Welcome to Season 1, Episode 4 of the Spiritual Directions podcast. In this episode, I take a look at the 23rd Psalm from a contemplative perspective.
When I was nine my family moved from the U.S. to Germany as missionaries. At the time, the Berlin wall was still up. Cold war tensions were still very real and the highways had what looked like speed limit signs for tanks on them. The extended family were praying for us. If World War III kicked off, we were going to be on the front lines.
Thankfully, history took a different course, but in moving overseas one opens oneself up to other kinds of risks, other transformations. After negotiating the initial culture shock, one of the changes that occurs is the ability to understand multiple perspectives. People you know well and respect might hold views that no one would express back home, at least not in the Christian subculture. I found myself having to defend America a lot from teachers and classmates.
The biggest charge, besides Empire building, was usually our hypocrisy. It was pretty much universally decried that this self-proclaimed global force for good had been the only ones to drop an atom bomb on another country, and worse, we pretended it had been unavoidable, when the war was clearly already over. That can throw your average patriotic 11-year-old for a bit of a loop. Whether you agreed or disagreed, you started to question some of your assumptions. You had to wrestle. Experiences like these allow for a heightened awareness of cultural conditioning, of unconscious assumptions, of where values come from.
Growing up, my mom was crazy for Christmas. We started the Christmas decorations right after Thanksgiving. We had three nativity scenes, one for the entry way, one for the living room, and one on the dining room window.
In December, she practically turned into Mrs. Claus. There were Christmas cookies, Christmas candy dishes. There were nutcrackers in every room, Johnny Mathis on the record player, a lit fire in the fireplace. We hung the tree together and ate a feast on Christmas Eve and Christmas Day. Each year we got one more ornament so when we were adults we’d be semi prepared to keep the flame alive. It was warm and generous and familial and festive.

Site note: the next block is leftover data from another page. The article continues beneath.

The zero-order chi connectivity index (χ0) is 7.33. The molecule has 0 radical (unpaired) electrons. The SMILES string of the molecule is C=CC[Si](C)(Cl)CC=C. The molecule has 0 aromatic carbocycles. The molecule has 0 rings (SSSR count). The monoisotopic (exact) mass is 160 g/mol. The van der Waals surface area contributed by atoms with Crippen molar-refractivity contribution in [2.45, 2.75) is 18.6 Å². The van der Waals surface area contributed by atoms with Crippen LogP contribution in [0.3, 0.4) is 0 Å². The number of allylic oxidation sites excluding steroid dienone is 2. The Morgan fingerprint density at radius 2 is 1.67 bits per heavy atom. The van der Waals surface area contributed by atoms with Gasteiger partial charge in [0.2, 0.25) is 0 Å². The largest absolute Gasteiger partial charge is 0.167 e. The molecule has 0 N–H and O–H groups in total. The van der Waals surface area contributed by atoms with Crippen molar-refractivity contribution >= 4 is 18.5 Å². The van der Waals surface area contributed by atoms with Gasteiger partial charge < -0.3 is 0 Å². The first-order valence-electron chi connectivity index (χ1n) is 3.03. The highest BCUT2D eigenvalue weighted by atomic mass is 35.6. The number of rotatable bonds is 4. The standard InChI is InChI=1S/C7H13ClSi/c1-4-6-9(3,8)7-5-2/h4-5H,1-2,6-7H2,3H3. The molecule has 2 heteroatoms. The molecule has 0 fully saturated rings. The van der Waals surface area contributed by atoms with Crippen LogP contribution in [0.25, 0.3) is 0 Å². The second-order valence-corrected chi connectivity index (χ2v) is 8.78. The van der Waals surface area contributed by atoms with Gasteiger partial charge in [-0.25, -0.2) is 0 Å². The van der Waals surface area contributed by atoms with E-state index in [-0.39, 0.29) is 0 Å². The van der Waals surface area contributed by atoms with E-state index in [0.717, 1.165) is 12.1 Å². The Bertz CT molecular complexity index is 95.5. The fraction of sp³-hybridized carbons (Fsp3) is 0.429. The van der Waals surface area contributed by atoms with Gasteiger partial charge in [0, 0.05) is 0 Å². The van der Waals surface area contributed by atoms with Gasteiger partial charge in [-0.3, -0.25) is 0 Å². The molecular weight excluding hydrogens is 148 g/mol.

But as I continue to grow in my understanding of the contemplative life, I do wonder about the role of Christmas in the development of a mature spiritual life.
Welcome to Season 1, Episode 3 of the Spiritual Directions podcast. In this episode, I sit down with former oncology nurse and spiritual direction student Barbett Wood to discuss her life as a caregiver and the value of independent thinking.
How do we maintain a sense of meaning and direction surrounded by death and dying? Barbett Wood shares her experiences that led to her understanding of a good death, the simplicity of belief, and the impact of Richard Rohr on her spiritual journey.
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At a family dinner some years ago, I made passing reference to Richard Rohr’s Center for Action and Contemplation. My brother, a pragmatic businessman, quietly repeated the word “contemplation” to himself. Then he shook his head.
We usually use the term contemplation to mean taking an object or idea into consideration for an extended period of time. For pragmatic people, that can sound an awful lot like an intentional waste of time. But respected teachers like Richard Rohr and others seem to think it refers to something hugely important. If the practice of contemplation contains within it the potential for radical transformation, as some teachers claim, clearly the term is widely misunderstood.
So what is contemplation?
Welcome to Season 1, Episode 2 of the Spiritual Directions podcast. In this episode, I sit down with veteran Spiritual Director and former Youth For Christ VP Lynn Ziegenfuss to talk about lessons learned on her spiritual journey, abiding in God, and redefining success.
What happens when God doesn’t give us the life we want? In this episode, Lynn Ziegenfuss opens up about her disappointments, learning to embrace the struggle, and unexpected gifts.
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Since college, I‘ve been convinced of the value of contemplative practice, its capacity to help with awareness, with letting go, and with spiritual growth in general. But for years I had the same problem: I couldn’t stay consistent.
I would go through some difficulty: a break-up, a life change, conflict at work, whatever. The inner tension would mount and I’d pick up my contemplative practice again. 20 minutes of practice first thing in the morning, and again in the evening, and I’d feel a whole lot calmer.